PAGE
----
While the world of literary criticism may welcome Fitzgerald’s insights to its endless debates and revisions, his take on the life and career of Eamonn de Valera could prove more disputatious. In this instance, it is the history of the Irish State, which is alleged to have been influenced by Asperger’s syndrome.
Eamon de Valera (1882 – 1975) is the dominant figure of 20th century Irish public life. Born in New York to an Irish mother and a Spanish father, he came to Ireland as an infant, following his father’s death. A brilliant mathematician, de Valera taught after graduating from what is now University College Dublin.
He joined the Irish Volunteers in 1913 and was one of the leaders of the 1916 Rising against British rule in Ireland. The following year, he was elected president of Sinn Féin. After escaping from Lincoln prison in 1919, he went to the U.S. to raise funds for the Irish cause. He travelled there for eighteen months, thereby avoiding involvement in the Irish War of Independence. De Valera returned to Ireland in 1921 but did not negotiate the final stage of the Anglo-Irish Treaty, which divided Ireland into Northern Ireland (part of the United Kingdom) and the Irish Free State (a dominion of the British Empire).
Following the signing of the treaty, de Valera and others who were opposed to it, walked out of the Dáil (Irish parliament), signalling the beginning of the Irish Civil War (June 1922 – May 1923). Although de Valera’s followers were defeated, within a decade, his newly formed party, Fianna Fáil (‘Soldiers of Destiny’), was elected to government. Between spells as Taoiseach (premier) and latterly as President, de Valera’s presence dominated the Irish political landscape until well into the 1960s.
Professor Fitzgerald describes de Valera as a loner: “He had almost no personal relationships. He was great in crowds but couldn’t relate one-to-one. He was obsessed with mathematics, and with power and control. He was always regarded as an odd fellow, and he couldn’t relate to Michael Collins (de Valera’s former comrade in the Irish War of Independence who became the leader of the Irish Free State Army and died in the Civil War) who was a much more ‘human’ individual”.
According to Fitzgerald, there is reason to believe that the Civil War might not have happened were it not for de Valera’s particular mentality: ‘He remained obsessed throughout his life with nationalism and the Irish language. He was very damaging to relationships with the North – he had nothing but contempt for the politicians there, and was very insensitive to people. If he hadn’t been autistic, he probably wouldn’t have left the Dáil after the Treaty was signed. There’s a slight chance – maybe 5% – the Civil War could’ve been prevented if de Valera didn’t have autism.’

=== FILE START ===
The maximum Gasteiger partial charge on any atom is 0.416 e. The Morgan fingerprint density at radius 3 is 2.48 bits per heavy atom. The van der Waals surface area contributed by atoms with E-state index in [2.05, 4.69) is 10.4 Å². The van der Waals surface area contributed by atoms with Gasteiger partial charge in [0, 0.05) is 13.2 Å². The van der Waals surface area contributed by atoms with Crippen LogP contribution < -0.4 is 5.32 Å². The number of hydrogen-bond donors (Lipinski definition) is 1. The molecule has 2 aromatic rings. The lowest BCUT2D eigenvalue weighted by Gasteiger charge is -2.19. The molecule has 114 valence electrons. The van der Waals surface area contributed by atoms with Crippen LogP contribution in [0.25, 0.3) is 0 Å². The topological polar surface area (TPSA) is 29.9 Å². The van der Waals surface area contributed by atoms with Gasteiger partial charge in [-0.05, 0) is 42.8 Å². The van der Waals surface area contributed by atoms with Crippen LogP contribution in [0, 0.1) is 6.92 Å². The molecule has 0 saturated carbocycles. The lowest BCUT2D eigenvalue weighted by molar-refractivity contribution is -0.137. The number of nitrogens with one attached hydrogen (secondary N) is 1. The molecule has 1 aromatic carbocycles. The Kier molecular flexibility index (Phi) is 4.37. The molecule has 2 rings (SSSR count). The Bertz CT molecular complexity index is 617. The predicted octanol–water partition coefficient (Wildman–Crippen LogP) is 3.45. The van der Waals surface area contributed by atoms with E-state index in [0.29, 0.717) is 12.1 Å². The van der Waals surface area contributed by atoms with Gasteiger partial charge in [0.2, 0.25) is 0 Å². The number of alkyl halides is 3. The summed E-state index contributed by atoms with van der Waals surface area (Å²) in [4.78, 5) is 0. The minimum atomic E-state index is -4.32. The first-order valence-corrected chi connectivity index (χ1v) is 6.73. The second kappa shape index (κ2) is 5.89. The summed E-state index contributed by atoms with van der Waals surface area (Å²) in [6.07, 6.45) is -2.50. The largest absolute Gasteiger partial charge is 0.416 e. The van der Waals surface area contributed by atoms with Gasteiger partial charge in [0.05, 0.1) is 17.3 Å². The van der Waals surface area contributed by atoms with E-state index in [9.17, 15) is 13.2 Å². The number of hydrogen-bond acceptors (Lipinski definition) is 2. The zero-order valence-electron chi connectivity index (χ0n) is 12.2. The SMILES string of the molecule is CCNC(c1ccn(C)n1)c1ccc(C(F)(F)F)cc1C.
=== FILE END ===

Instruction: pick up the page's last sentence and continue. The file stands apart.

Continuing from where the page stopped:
As Taoiseach, de Valera maintained a position of neutrality during World War II, a stance Professor Fitzgerald regards as autistic, considering the horror which was unfolding in Europe. When Hitler committed suicide at the end of the war, de Valera went to the residence of the German ambassador to Ireland to extend his condolences. Fitzgerald describes this action as ‘absolutely bizarre’. There are not many who would argue with such a judgement now.
Autism and Creativity focuses on men. Professor Fitzgerald explains that when he started writing the book, it was about Asperger’s syndrome, he realised he’d written about the male brain: “Asperger’s syndrome is an extreme form of the male brain. If you want to understand men in their extreme form, read this book. Men tend to be what we call ‘systematizers’: they’re logical and rational. Women tend to be empathic, sensitive to feelings, sociable and so on”.
Obviously, not everyone with Asperger’s syndrome is a creative genius, but what about the corollary? Is genius an abnormality? Professor Fitzgerald cites Temple-Grandon: “The price of normality, of being an average person, is not having genius. The average person is good at relationships, likes being with people, and has no great creativity. I don’t think you can be a genius without having some abnormality in peer relations. There tends to be a tremendous imbalance between extraordinary creativity and an immature personality. The price of genius is a deficit in social relationships”.
Autism and Creativity: Is there a link between autism in men and exceptional ability? by Michael Fitzgerald, is published by Brunner-Routledge.